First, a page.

In recent years, dedicated ice climbers have discovered that the best glove for ice climbing may not be an ice climbing glove at all, but surprisingly, a work glove used by fishermen.
These gloves go by several names, including “Japanese Fisherman Gloves”, “Alaskan Fisherman Gloves”, “Showa Gloves” and “Smurf Gloves”, to name a few. The “smurf” nickname comes from the distinctive blue color of these gloves, when they first came to popularity. Today, they are also available in a black, gauntleted version which many ice climbers prefer.
Why Are The Fisherman Gloves Good For Ice Climbing?
Reason #1: Price
Climbing companies charge a premium for their gear. A pair of gloves from Black Diamond or Ortovox will often cost you $100 or more. The Showa fisherman gloves cost around $20 per pair. You can buy several pairs of the Showas for less than half the cost of one pair of Arcteryx Venta gloves, for example.
Reason #2: Completely waterproof
Many climbing gloves are only “water-resistant,” which necessitates carrying multiple pairs on a day of climbing in case one gets wet. The fisherman gloves are designed for keeping your hands warm while working all-day, handling items in and out of water. Imagine a rubber dishwashing glove with a thin fleece lining – the vinyl coating keeps water out, while the lining keeps your hand warm.
Reason #3: Dexterity
Most ice climbers prefer the fisherman gloves for lead climbing. Lead climbing requires a thin, dextrous glove in order to manipulate ice screws and quickdraws. The fisherman gloves are ideal for this, with a width of only a few centimeters, while still maintaining acceptable warmth. The rubberized outer coating of the fisherman gloves is extremely grippy, another bonus. One issue our testers experienced, though, is specific to using these gloves in combination with Black Diamond Express ice screws. The handle on Black Diamond’s steel ice screws is *too* grippy when combined with the Showa gloves, resulting in the material sticking and getting caught between the spinning handle and the steel body of the screw. This could throw off your screw placement on lead, and should be considered if you use steel Black Diamond ice screws. (The BD Ultralight screws perform fine)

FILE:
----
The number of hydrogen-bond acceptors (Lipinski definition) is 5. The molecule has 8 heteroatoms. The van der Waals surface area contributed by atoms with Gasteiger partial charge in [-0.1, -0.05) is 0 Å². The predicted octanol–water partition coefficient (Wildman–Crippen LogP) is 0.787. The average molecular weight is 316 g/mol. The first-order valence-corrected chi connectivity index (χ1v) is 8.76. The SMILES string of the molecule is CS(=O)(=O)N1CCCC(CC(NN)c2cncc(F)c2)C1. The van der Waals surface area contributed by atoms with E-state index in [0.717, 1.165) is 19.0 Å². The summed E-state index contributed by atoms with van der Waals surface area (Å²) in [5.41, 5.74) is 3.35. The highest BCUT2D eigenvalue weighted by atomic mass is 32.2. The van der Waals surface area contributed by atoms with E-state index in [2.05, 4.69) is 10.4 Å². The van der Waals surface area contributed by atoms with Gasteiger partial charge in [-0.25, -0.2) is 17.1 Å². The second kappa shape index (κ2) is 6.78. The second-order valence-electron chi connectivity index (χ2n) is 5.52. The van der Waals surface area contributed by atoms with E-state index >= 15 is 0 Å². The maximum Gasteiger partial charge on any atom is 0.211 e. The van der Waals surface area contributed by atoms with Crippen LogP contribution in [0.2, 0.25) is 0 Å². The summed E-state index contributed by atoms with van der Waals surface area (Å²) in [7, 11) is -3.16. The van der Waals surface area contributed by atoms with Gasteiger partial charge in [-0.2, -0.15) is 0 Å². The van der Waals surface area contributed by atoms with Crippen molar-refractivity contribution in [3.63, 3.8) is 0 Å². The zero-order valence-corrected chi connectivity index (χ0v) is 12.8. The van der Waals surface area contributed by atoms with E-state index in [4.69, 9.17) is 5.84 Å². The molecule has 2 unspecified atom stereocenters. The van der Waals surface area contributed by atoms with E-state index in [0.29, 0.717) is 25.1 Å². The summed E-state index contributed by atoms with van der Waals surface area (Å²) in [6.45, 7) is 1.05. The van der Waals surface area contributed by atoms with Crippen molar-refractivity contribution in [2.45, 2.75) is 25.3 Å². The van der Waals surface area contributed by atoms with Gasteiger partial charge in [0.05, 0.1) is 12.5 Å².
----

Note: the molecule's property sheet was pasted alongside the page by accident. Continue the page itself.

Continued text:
Reason #4: Warmth
All of the above is great, but the most important factor for a glove is insulating warmth. And these gloves do a great job down to temperatures of around -10 degrees Celsius (~15 F). Below that it’s not gonna be too fun to go ice climbing, anyways.
Downsides to the Showa Gloves for ice climbing
Because these gloves are fully waterproof, they do not breathe very well (at all). This can result in the inner fleece lining becoming wet and swampy. If not managed properly, this can lead to cold hands.
They also make you look a bit ridiculous.
How Do the Japanese Fisherman Gloves Fit?
In general, these gloves fit a little small. Many people complain the fingers are a bit too short, so if you have a choice, it’s probably better to up-size. Or just buy pairs in a few sizes, since they’re so cheap!
Difference between the blue and black fisherman gloves?
The blue Showa 282 blues, the beloved “smurfs”, were the original model. In recent years, Showa has come out with the black Showa Temres 282-02, which has an integrated cinch gauntlet. Both versions are equally waterproof and come with the same fleece lining. Sizing *should* be consistent across models.
Where Can I Buy Japanese Fisherman Gloves?
Since these are fishing gear, you won’t find them at most outdoor retailers. The best bet instead is to order these things online. You can buy the blue “smurf gloves” on Amazon, or you can buy the black, gauntleted version on Go2Marine.